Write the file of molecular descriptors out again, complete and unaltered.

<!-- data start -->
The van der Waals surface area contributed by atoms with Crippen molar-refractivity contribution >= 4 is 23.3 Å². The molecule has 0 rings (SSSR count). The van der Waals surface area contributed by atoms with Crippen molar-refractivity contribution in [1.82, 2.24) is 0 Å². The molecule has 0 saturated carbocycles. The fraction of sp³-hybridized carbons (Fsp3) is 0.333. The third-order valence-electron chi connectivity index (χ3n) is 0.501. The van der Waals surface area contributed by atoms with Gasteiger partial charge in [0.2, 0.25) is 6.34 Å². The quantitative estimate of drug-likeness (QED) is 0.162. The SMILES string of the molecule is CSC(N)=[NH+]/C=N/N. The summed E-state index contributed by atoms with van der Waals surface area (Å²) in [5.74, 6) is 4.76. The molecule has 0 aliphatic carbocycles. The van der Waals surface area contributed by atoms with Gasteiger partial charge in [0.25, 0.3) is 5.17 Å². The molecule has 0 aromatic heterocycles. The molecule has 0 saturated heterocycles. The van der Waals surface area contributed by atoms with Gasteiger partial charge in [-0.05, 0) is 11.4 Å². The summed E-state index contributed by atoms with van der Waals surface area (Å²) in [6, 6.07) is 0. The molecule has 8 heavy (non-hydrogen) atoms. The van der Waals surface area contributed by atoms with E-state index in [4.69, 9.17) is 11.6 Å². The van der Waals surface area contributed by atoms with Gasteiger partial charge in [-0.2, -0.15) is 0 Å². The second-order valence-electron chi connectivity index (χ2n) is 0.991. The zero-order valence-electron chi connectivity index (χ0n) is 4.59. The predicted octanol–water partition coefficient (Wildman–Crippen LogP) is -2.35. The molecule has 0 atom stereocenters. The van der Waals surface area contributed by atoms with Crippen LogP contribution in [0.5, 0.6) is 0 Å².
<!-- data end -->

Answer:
The van der Waals surface area contributed by atoms with Crippen molar-refractivity contribution >= 4 is 23.3 Å². The molecule has 0 rings (SSSR count). The van der Waals surface area contributed by atoms with Crippen molar-refractivity contribution in [1.82, 2.24) is 0 Å². The molecule has 0 saturated carbocycles. The fraction of sp³-hybridized carbons (Fsp3) is 0.333. The third-order valence-electron chi connectivity index (χ3n) is 0.501. The van der Waals surface area contributed by atoms with Gasteiger partial charge in [0.2, 0.25) is 6.34 Å². The quantitative estimate of drug-likeness (QED) is 0.162. The SMILES string of the molecule is CSC(N)=[NH+]/C=N/N. The summed E-state index contributed by atoms with van der Waals surface area (Å²) in [5.74, 6) is 4.76. The molecule has 0 aliphatic carbocycles. The van der Waals surface area contributed by atoms with Gasteiger partial charge in [0.25, 0.3) is 5.17 Å². The molecule has 0 aromatic heterocycles. The molecule has 0 saturated heterocycles. The van der Waals surface area contributed by atoms with Gasteiger partial charge in [-0.05, 0) is 11.4 Å². The summed E-state index contributed by atoms with van der Waals surface area (Å²) in [6, 6.07) is 0. The molecule has 8 heavy (non-hydrogen) atoms. The van der Waals surface area contributed by atoms with E-state index in [4.69, 9.17) is 11.6 Å². The van der Waals surface area contributed by atoms with Gasteiger partial charge in [-0.2, -0.15) is 0 Å². The second-order valence-electron chi connectivity index (χ2n) is 0.991. The zero-order valence-electron chi connectivity index (χ0n) is 4.59. The predicted octanol–water partition coefficient (Wildman–Crippen LogP) is -2.35. The molecule has 0 atom stereocenters. The van der Waals surface area contributed by atoms with Crippen LogP contribution in [0.5, 0.6) is 0 Å².